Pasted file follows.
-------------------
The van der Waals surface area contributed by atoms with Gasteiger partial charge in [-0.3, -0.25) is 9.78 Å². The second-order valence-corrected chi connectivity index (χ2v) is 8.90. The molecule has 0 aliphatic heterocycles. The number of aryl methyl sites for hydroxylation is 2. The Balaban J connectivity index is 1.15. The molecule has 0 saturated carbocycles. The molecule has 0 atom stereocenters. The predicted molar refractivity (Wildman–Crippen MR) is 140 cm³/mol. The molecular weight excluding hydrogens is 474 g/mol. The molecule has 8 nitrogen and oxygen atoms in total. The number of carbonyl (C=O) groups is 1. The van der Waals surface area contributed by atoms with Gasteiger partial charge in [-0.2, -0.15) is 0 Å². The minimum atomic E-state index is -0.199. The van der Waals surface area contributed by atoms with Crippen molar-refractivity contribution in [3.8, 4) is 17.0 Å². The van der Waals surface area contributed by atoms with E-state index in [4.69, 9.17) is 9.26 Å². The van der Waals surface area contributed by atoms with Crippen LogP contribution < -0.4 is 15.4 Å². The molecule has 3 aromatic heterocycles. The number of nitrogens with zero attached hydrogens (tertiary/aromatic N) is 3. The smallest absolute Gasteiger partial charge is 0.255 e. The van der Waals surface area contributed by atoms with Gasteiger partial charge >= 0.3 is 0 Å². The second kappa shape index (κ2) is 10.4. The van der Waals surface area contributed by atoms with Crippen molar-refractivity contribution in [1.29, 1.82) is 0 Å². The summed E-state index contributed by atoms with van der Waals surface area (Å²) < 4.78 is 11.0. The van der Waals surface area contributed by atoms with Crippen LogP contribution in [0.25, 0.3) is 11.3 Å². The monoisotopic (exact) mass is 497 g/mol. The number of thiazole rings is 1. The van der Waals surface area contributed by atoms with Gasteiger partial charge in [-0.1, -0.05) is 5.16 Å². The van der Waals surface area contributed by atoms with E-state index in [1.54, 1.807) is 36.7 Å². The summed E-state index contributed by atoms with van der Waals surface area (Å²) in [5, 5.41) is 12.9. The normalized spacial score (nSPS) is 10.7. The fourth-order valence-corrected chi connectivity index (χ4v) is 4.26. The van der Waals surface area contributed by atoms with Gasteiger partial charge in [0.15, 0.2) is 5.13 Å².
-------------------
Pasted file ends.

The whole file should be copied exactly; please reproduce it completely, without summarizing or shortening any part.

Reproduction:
The van der Waals surface area contributed by atoms with Gasteiger partial charge in [-0.3, -0.25) is 9.78 Å². The second-order valence-corrected chi connectivity index (χ2v) is 8.90. The molecule has 0 aliphatic heterocycles. The number of aryl methyl sites for hydroxylation is 2. The Balaban J connectivity index is 1.15. The molecule has 0 saturated carbocycles. The molecule has 0 atom stereocenters. The predicted molar refractivity (Wildman–Crippen MR) is 140 cm³/mol. The molecular weight excluding hydrogens is 474 g/mol. The molecule has 8 nitrogen and oxygen atoms in total. The number of carbonyl (C=O) groups is 1. The van der Waals surface area contributed by atoms with Gasteiger partial charge in [-0.2, -0.15) is 0 Å². The minimum atomic E-state index is -0.199. The van der Waals surface area contributed by atoms with Crippen molar-refractivity contribution in [3.8, 4) is 17.0 Å². The van der Waals surface area contributed by atoms with E-state index in [4.69, 9.17) is 9.26 Å². The van der Waals surface area contributed by atoms with Crippen LogP contribution < -0.4 is 15.4 Å². The molecule has 3 aromatic heterocycles. The number of nitrogens with zero attached hydrogens (tertiary/aromatic N) is 3. The smallest absolute Gasteiger partial charge is 0.255 e. The van der Waals surface area contributed by atoms with Gasteiger partial charge >= 0.3 is 0 Å². The second kappa shape index (κ2) is 10.4. The van der Waals surface area contributed by atoms with Crippen molar-refractivity contribution in [1.29, 1.82) is 0 Å². The summed E-state index contributed by atoms with van der Waals surface area (Å²) < 4.78 is 11.0. The van der Waals surface area contributed by atoms with Crippen LogP contribution in [0.25, 0.3) is 11.3 Å². The monoisotopic (exact) mass is 497 g/mol. The number of thiazole rings is 1. The van der Waals surface area contributed by atoms with Gasteiger partial charge in [-0.1, -0.05) is 5.16 Å². The van der Waals surface area contributed by atoms with E-state index in [1.54, 1.807) is 36.7 Å². The summed E-state index contributed by atoms with van der Waals surface area (Å²) in [5, 5.41) is 12.9. The normalized spacial score (nSPS) is 10.7. The fourth-order valence-corrected chi connectivity index (χ4v) is 4.26. The van der Waals surface area contributed by atoms with Gasteiger partial charge in [0.15, 0.2) is 5.13 Å².